Casey Announces Budget Agreement Will Include $1B Increase for Head Start Program

Casey, Teachers and Parents Across State Pushed for Head Start Investment / Previous Cuts Kept Vulnerable Children from Crucial Early Leaning Program

Casey Announces Budget Agreement Will Include $1B Increase for Head Start Program

Washington, DC- Today, U.S. Senator Bob Casey (D-PA) announced that the congressional budget agreement, which is set for a vote this week, will increase funding for Head Start by $1 billion. Senator Casey has joined teachers and parents from across the state to urge Congress to dedicate more resources to Head Start. Previous cuts due to the sequester kept vulnerable children from accessing this critical early learning program.

“Head Start gives children the buildings blocks they need to succeed in the classroom and eventually in the workplace,” Senator Casey said. “I’m pleased that Congress has dedicated more resources to Head Start so that more children in Pennsylvania can have access to early learning. Investing in Head Start and early learning provides the foundation for our nation’s future economy and I’ll continue to press the Administration and Congress on these critical investments.”

The $1 billion provided in the budget agreement includes $500 million to expand Early Head Start, which serves infants and toddlers under the age of 3.  This funding may also be used for establishing Early Head Start-Child Care Partnerships, a new initiative to improve the quality of child care.  These partnerships are a component of the Strong Start for America’s Children Act (S. 1697), legislation cosponsored by Senator Casey to expand and improve early learning opportunities for children.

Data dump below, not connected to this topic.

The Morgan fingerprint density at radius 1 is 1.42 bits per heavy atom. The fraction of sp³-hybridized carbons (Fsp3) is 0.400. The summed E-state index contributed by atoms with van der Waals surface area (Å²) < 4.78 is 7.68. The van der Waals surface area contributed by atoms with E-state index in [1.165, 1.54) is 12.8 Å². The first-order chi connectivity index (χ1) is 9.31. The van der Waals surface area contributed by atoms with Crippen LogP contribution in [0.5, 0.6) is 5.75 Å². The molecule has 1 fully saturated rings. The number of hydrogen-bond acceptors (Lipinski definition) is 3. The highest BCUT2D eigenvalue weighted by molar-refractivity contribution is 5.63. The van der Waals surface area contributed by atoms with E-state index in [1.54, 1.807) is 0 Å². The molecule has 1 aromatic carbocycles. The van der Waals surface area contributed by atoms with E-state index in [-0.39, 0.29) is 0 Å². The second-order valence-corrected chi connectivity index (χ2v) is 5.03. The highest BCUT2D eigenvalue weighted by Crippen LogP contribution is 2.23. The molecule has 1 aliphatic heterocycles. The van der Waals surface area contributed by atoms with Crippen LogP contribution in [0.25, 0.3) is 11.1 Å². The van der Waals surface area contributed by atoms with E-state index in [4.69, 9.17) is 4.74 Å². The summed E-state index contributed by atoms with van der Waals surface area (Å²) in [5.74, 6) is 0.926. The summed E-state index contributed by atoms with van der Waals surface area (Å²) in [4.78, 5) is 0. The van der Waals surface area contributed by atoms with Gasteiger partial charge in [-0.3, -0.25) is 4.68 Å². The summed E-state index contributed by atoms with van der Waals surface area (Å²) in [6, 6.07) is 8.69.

The text of Senator Casey’s letter to Congressional leaders urging funding for Head Start can be found below:

Dear Majority Leader Reid, Republican Leader McConnell, Speaker Boehner and Minority Leader Pelosi:

I write to request that you work together to find a common-sense alternative to sequestration.  The evidence is mounting that this method of addressing our budget issues is having dire consequences, especially on our Nation’s youngest and most vulnerable citizens: low-income children enrolled in Head Start. 

Today, I visited the Luzerne County Head Start program, which has been forced to cut 32 places from its Head Start program and 17 places from its Early Head Start program.  These 49 children are among the 2,812 seats that have been cut from Pennsylvania’s Head Start program as a result of sequestration.  Nationwide over 57,000 children have lost the opportunity to participate in Head Start.

It is critical for Congress to develop a comprehensive strategy to address deficit reduction. Although I sincerely believe we must work to get our fiscal house in order, I also believe it is necessary to solidify the ongoing economic recovery and protect our communities. Cuts to crucial programs, such as Head Start, pose too much harm to the prospects of our Nation’s children. As such, I ask you to prioritize working together to find a balanced and reasonable approach to solving sequestration.


Robert P. Casey, Jr.

United States Senator


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